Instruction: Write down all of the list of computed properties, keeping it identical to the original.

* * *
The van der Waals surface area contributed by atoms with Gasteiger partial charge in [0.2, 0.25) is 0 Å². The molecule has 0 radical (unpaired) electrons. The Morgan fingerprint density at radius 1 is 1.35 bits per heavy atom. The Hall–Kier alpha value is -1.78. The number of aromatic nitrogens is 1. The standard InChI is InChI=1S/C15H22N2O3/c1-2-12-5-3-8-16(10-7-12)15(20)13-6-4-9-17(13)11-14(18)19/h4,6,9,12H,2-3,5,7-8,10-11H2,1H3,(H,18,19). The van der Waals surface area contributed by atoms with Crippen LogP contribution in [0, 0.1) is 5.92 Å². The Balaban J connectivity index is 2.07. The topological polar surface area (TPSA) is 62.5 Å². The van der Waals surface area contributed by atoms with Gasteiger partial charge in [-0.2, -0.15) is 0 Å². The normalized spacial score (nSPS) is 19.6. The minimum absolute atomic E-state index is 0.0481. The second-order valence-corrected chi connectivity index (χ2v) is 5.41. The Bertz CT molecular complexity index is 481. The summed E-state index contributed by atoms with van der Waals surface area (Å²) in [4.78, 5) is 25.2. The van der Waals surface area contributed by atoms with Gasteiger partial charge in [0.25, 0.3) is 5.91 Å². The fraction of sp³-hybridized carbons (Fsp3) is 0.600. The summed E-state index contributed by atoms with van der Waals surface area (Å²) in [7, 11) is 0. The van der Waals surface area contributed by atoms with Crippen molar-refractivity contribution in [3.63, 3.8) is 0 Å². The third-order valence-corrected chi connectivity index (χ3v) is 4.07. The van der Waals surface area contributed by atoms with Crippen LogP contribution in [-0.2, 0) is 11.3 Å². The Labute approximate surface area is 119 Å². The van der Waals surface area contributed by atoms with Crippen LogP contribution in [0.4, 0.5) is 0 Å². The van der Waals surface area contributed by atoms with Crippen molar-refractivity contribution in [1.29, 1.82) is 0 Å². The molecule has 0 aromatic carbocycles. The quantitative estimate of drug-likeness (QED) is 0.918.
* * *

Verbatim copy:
The van der Waals surface area contributed by atoms with Gasteiger partial charge in [0.2, 0.25) is 0 Å². The molecule has 0 radical (unpaired) electrons. The Morgan fingerprint density at radius 1 is 1.35 bits per heavy atom. The Hall–Kier alpha value is -1.78. The number of aromatic nitrogens is 1. The standard InChI is InChI=1S/C15H22N2O3/c1-2-12-5-3-8-16(10-7-12)15(20)13-6-4-9-17(13)11-14(18)19/h4,6,9,12H,2-3,5,7-8,10-11H2,1H3,(H,18,19). The van der Waals surface area contributed by atoms with Crippen LogP contribution in [0, 0.1) is 5.92 Å². The Balaban J connectivity index is 2.07. The topological polar surface area (TPSA) is 62.5 Å². The van der Waals surface area contributed by atoms with Gasteiger partial charge in [-0.2, -0.15) is 0 Å². The normalized spacial score (nSPS) is 19.6. The minimum absolute atomic E-state index is 0.0481. The second-order valence-corrected chi connectivity index (χ2v) is 5.41. The Bertz CT molecular complexity index is 481. The summed E-state index contributed by atoms with van der Waals surface area (Å²) in [4.78, 5) is 25.2. The van der Waals surface area contributed by atoms with Gasteiger partial charge in [0.25, 0.3) is 5.91 Å². The fraction of sp³-hybridized carbons (Fsp3) is 0.600. The summed E-state index contributed by atoms with van der Waals surface area (Å²) in [7, 11) is 0. The van der Waals surface area contributed by atoms with Crippen molar-refractivity contribution in [3.63, 3.8) is 0 Å². The third-order valence-corrected chi connectivity index (χ3v) is 4.07. The van der Waals surface area contributed by atoms with Crippen LogP contribution in [-0.2, 0) is 11.3 Å². The Labute approximate surface area is 119 Å². The van der Waals surface area contributed by atoms with Crippen LogP contribution in [0.4, 0.5) is 0 Å². The van der Waals surface area contributed by atoms with Crippen molar-refractivity contribution in [1.29, 1.82) is 0 Å². The molecule has 0 aromatic carbocycles. The quantitative estimate of drug-likeness (QED) is 0.918.